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What a Chocolate Cake Model of Fairmount Park can teach us about how people use public space.

by Nyla Holland on September 20, 2016

An interview Alex Gilliam,  Director of Public Workshop:

On Sunday, August 14th, the OVAL was hot and humid, and full of families enjoying mini golf, life size checker games, water ices and cooling sprinklers.  Public Workshop and the Fairmount Park Conservancy challenged these families to build a chocolate cake model of Fairmount Park. That’s right, a great big facsimile of Philadelphia’s signature park built of flour, sugar, eggs and butter. This collaborative effort explored individual and shared experiences in the park.  As music classes, face painting and hula hoop dancing proceeded, people, old and young, Philly residents and visitors, donned latex gloves and built Fairmount Park in all its chocolatey carbohydrate glory. To get the inside story on this activity, Fairmount Park Conservancy summer intern Nyla Holland, interviewed Alex Gilliam, Director of Public Workshop:

Nyla: What’s your relationship with Fairmount Park, Alex?   

Alex: Personally, I use the park almost every day to relax, to swim, to exercise. I live almost next to it.

When and how did the idea for a chocolate cake map come about?

We did this for the first time in 2009 in Austin, Texas.  In that case, it was a clear response to lackluster community engagement for a proposed project. We wanted people to get truly involved, and we asked, “How do you get people to stop, talk, and share their ideas?”  Everyone loves chocolate cake, so it’s pretty easy to get people to participate. With chocolate cake in the form of a place, people can’t help but stop and have a conversation about it. When you’re icing a great big cake, it’s pretty hard to be frustrated or bored. It can be challenging to locate all the destinations and access points in a 2,000 acre park and it requires tapping into things they maybe didn’t know. The first rule of chocolate cake engagement is — you can’t have a piece of chocolate cake until you share an idea!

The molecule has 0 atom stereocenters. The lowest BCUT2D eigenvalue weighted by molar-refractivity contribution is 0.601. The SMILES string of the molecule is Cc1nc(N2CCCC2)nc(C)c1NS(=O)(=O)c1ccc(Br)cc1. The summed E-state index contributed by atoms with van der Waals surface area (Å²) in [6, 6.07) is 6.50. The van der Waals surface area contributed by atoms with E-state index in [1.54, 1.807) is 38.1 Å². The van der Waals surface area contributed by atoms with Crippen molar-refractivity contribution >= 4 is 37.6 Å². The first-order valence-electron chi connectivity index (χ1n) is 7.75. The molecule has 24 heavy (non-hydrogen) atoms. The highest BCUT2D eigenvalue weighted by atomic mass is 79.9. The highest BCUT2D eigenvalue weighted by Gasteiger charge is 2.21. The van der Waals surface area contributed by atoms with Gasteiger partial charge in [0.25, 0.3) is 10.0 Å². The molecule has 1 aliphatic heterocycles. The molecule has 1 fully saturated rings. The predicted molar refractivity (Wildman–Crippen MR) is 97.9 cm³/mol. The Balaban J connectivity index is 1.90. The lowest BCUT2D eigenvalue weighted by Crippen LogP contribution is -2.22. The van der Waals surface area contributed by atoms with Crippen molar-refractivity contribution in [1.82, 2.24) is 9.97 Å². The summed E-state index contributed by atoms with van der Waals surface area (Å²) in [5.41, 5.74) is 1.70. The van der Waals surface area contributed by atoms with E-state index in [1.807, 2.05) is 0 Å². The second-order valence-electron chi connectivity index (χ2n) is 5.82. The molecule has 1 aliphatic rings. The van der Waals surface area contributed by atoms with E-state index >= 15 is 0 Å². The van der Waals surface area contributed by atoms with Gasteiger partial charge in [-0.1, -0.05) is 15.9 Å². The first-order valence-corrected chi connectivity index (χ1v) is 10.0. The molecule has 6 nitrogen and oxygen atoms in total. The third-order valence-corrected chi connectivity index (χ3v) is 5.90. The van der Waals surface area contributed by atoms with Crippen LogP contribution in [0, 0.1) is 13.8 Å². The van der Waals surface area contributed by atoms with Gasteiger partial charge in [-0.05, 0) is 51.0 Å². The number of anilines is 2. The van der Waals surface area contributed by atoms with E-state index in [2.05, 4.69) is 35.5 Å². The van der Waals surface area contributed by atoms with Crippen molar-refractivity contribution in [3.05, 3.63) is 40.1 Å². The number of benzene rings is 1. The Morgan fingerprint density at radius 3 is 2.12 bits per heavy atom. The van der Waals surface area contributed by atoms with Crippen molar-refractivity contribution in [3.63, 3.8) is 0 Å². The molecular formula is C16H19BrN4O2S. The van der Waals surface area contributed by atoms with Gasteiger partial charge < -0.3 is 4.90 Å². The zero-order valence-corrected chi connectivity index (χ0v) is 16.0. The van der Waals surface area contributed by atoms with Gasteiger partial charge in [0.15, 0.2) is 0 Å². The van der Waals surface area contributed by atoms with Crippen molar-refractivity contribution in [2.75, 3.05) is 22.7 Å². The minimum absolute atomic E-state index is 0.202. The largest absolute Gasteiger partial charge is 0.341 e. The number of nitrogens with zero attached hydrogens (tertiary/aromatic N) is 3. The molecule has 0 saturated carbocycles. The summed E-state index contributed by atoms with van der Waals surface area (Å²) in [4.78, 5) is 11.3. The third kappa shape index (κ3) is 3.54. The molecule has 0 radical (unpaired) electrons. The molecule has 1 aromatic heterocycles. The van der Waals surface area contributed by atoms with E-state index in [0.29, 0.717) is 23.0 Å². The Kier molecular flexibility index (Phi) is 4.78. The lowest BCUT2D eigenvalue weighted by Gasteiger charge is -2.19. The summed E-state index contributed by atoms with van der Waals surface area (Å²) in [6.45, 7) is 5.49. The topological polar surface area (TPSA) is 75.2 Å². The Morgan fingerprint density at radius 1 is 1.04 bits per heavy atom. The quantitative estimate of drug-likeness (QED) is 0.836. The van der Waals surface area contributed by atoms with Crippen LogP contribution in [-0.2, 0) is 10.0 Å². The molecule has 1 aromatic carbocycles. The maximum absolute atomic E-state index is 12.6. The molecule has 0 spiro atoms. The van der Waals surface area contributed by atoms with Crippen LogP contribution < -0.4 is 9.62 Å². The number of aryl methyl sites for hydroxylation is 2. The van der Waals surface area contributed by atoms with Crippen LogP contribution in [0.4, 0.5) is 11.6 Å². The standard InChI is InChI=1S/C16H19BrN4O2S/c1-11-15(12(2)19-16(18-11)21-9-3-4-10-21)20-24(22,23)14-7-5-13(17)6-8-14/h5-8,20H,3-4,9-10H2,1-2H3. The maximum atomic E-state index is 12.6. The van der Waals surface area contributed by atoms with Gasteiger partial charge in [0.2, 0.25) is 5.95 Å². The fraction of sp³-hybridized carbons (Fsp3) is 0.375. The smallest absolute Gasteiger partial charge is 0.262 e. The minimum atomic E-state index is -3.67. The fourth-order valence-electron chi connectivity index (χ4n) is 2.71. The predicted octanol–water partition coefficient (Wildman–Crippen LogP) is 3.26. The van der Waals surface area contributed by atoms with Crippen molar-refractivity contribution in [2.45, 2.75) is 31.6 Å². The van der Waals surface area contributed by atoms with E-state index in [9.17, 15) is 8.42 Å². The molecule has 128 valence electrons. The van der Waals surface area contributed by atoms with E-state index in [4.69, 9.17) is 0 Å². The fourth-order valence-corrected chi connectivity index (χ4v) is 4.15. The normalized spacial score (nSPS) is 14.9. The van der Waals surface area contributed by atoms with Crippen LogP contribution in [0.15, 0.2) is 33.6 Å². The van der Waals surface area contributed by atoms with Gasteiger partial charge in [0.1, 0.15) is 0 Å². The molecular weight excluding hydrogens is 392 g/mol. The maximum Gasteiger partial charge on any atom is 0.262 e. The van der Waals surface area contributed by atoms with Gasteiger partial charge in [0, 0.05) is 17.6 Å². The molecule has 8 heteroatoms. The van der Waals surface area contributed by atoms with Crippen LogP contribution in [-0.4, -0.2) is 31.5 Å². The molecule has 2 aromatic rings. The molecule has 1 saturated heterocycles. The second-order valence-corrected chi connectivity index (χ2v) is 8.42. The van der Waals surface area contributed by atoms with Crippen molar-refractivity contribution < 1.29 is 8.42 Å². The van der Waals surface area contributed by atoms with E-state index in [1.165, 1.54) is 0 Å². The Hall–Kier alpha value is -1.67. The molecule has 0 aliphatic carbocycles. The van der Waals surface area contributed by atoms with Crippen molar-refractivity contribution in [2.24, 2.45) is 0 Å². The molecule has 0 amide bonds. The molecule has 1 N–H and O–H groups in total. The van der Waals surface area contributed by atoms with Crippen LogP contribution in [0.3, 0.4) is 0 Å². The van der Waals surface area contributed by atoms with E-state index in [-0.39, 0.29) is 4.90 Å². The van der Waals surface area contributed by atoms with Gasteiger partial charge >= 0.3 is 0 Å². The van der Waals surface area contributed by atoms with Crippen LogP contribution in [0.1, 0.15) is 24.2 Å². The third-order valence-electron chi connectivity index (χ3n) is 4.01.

Fairmount Park is a pretty amazing place and a unique gem for Philadelphia.  Public Workshop’s goal was to help people explore their experience of the park as they are building it in miniature. Being one of the largest inner city parks in the country, people have very different experiences with its varied amenities and sections. This is an important way to understand it – by building it as a replica. It’s how we started off learning about the world as kids too. We all started learning about the world the same way, whether we were black or white or rich or poor. And so it’s a way to have conversations about a place, to explore it, to meet new people in the process, and create something that everyone is proud of, and have a deeper conversation about something that is pretty hard to fathom in its 2,000-acre entirety.

What was the most gratifying part of Sunday’s activity?

There were a few moments: The first would be how everyone leapt into creating the Schuylkill River. Everyone had fun pounding down the water course and carving the riverbed. It started a conversation about the Park’s significant topography and most people don’t realize how much the River actually bends. Also, seeing people put stuff in the wrong place and then have to have conversations like, “the Please Touch Museum is not there,” and “oh, that isn’t Mander Recreation Center.” “Did you know Mander Rec center has a pool?” There are so many assets in the Park that even relative experts struggle to accurately locate everything.  My third favorite moment was just as we were getting ready to cut the cake – it allowed an opportunity to talk about the fact that there used to be a park trolley. And, it was great to see how excited everyone was when we started talking about that briefly. The fourth favorite moment was when we had participants map their experiences in the Park and I distinctly remember being struck by one person having their first date with their future husband at the whispering benches and another woman passionately talking about the joy of looking at the moon from Belmont Plateau. Lastly, when we still had cake left to give away, a bunch of new people stopped by and talked with our group. They got excited talking about their experiences with the park; learning new aspects of it; and were floored to have their pictures in the Fairmount Launch, with historic images of the Park in the background–this lead to numerous other conversations as well. Then there were people from out of town who came up and for them to see a bunch of us be so excited about the park and see this great model, it was fantastic! For the people who hadn’t participated in the cake building, it was easy to get them involved and sharing not just because it was chocolate cake but because it was a massive chocolate cake model of a park. We probably had about 95% of the people who were at the OVAL, that day come by and participate in some way. Given the heat advisory that day, that was a huge success and particularly cool!

To see photos from this fun day, click here.